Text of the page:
Europe’s selection criteria gives them early advantage

IN an extract from his new book, Ryder Cup legend and City A.M. columnist Sam Torrance explores Europe and America’s selection criteria and reveals who would make the cut in his all-time dream team (above).

MY view is that Europe have now got it about right, with the top four world-ranked players being joined by the top five others from the European points list and then the three captain’s picks. With the vagaries of Europeans playing far more around the world, there is an argument for us going to three picks – in 2008, for instance, it was ridiculous that Nick Faldo could not find room in his team for Darren Clarke, who had won twice late in the year – but, in the American system, I think that it is almost as if they don’t need as many as four picks.

To my mind, the captain’s picks are there for the players who may have had an injury earlier in that year or who have made a dramatic late run of form, or for the odd case of those who do not play on their home tour but who combine very impressive results with not being ranked high enough in the world to make the team that way.

I think American captains now have a very difficult task, because they must have very good reasons not to pick those players who finish at nine and 10 on their qualification list. If they don’t pick them, and go for someone who finishes in 11th or 12th spot instead, or go for four players well outside those positions, it is putting a lot of unnecessary pressure on those players.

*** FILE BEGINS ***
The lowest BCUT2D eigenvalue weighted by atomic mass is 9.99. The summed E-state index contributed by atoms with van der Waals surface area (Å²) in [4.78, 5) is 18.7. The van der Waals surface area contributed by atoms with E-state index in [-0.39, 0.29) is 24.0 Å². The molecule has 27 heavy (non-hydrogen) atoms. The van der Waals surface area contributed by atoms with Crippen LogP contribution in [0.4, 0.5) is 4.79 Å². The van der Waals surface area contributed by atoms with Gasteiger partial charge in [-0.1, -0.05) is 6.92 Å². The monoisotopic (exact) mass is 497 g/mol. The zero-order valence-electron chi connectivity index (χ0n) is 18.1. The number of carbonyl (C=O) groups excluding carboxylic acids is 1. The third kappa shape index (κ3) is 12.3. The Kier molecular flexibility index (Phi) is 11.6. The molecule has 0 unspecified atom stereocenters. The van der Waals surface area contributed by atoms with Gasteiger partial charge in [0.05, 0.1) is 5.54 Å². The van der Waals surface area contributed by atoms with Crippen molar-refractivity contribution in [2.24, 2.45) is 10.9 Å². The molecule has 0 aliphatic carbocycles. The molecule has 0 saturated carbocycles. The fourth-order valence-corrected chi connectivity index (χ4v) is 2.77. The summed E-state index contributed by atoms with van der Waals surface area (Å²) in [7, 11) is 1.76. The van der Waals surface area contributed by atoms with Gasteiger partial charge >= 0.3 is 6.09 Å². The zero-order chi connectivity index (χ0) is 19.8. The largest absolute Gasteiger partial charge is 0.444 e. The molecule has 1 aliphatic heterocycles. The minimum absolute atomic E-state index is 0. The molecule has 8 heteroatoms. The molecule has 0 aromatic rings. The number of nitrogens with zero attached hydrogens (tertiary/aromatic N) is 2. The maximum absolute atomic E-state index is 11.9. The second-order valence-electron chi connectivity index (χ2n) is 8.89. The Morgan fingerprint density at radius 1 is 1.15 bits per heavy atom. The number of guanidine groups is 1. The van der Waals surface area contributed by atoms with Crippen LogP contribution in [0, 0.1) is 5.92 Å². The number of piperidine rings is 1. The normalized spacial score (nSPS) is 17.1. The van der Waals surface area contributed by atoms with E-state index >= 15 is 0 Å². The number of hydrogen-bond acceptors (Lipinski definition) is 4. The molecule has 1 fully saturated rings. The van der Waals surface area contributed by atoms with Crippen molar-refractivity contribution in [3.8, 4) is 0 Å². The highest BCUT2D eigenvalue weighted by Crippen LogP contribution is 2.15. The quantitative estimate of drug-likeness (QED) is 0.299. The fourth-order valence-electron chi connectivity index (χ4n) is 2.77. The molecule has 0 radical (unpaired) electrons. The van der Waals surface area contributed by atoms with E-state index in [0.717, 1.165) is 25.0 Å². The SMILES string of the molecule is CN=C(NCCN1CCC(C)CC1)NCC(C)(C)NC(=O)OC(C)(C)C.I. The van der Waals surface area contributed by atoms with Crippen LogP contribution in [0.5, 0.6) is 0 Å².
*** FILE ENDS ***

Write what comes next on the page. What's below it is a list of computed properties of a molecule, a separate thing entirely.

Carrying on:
I like a system in which the large majority of players have to play themselves onto their team. Someone who busts a gut to get that last place is bringing an awful lot of desire and commitment to the party.

Every Ryder Cup captain wants a balance to his team, especially in terms of a mix of younger and older players, and his own selections give him the opportunity to achieve that. Earning your own place on the team is, however, a vital part of what makes the event so great, and I speak as someone who played my way into all of my eight appearances.

Edited extract taken from An Enduring Passion: My Ryder Cup Years by Sam Torrance, published by Mainstream in hardback at £16.99. Sam will be signing copies today at Waterstones, Jubilee Place, at 12 noon, and tomorrow at Waterstones, London Wall, 12.30pm, and Waterstones, Ludgate Circus, 3.15pm.